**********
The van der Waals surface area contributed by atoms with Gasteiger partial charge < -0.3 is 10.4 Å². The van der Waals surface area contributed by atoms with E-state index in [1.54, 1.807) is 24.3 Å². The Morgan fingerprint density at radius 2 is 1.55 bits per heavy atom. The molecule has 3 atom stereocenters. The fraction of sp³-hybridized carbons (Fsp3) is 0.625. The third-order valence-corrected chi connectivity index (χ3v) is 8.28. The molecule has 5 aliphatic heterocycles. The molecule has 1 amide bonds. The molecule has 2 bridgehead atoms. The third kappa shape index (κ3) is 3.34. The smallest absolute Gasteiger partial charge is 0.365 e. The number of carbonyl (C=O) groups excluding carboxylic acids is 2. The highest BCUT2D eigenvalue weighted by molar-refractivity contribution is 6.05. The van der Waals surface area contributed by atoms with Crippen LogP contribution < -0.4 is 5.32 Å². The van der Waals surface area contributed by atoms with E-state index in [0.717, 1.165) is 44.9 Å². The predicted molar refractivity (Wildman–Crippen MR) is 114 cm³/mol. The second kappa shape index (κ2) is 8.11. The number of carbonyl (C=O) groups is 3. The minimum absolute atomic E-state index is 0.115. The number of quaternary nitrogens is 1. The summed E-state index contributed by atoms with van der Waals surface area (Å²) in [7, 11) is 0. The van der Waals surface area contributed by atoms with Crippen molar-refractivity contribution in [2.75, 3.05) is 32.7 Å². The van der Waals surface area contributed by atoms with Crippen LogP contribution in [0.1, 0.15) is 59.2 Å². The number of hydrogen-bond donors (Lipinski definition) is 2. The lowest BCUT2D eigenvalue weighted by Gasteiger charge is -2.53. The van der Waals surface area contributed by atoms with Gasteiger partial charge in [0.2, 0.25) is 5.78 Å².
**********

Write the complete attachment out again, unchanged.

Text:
The van der Waals surface area contributed by atoms with Gasteiger partial charge < -0.3 is 10.4 Å². The van der Waals surface area contributed by atoms with E-state index in [1.54, 1.807) is 24.3 Å². The Morgan fingerprint density at radius 2 is 1.55 bits per heavy atom. The molecule has 3 atom stereocenters. The fraction of sp³-hybridized carbons (Fsp3) is 0.625. The third-order valence-corrected chi connectivity index (χ3v) is 8.28. The molecule has 5 aliphatic heterocycles. The molecule has 1 amide bonds. The molecule has 2 bridgehead atoms. The third kappa shape index (κ3) is 3.34. The smallest absolute Gasteiger partial charge is 0.365 e. The number of carbonyl (C=O) groups excluding carboxylic acids is 2. The highest BCUT2D eigenvalue weighted by molar-refractivity contribution is 6.05. The van der Waals surface area contributed by atoms with Crippen LogP contribution < -0.4 is 5.32 Å². The van der Waals surface area contributed by atoms with E-state index in [0.717, 1.165) is 44.9 Å². The predicted molar refractivity (Wildman–Crippen MR) is 114 cm³/mol. The second kappa shape index (κ2) is 8.11. The number of carbonyl (C=O) groups is 3. The minimum absolute atomic E-state index is 0.115. The number of quaternary nitrogens is 1. The summed E-state index contributed by atoms with van der Waals surface area (Å²) in [7, 11) is 0. The van der Waals surface area contributed by atoms with Crippen molar-refractivity contribution in [2.75, 3.05) is 32.7 Å². The van der Waals surface area contributed by atoms with Crippen LogP contribution in [0.1, 0.15) is 59.2 Å². The number of hydrogen-bond donors (Lipinski definition) is 2. The lowest BCUT2D eigenvalue weighted by Gasteiger charge is -2.53. The van der Waals surface area contributed by atoms with Gasteiger partial charge in [0.2, 0.25) is 5.78 Å².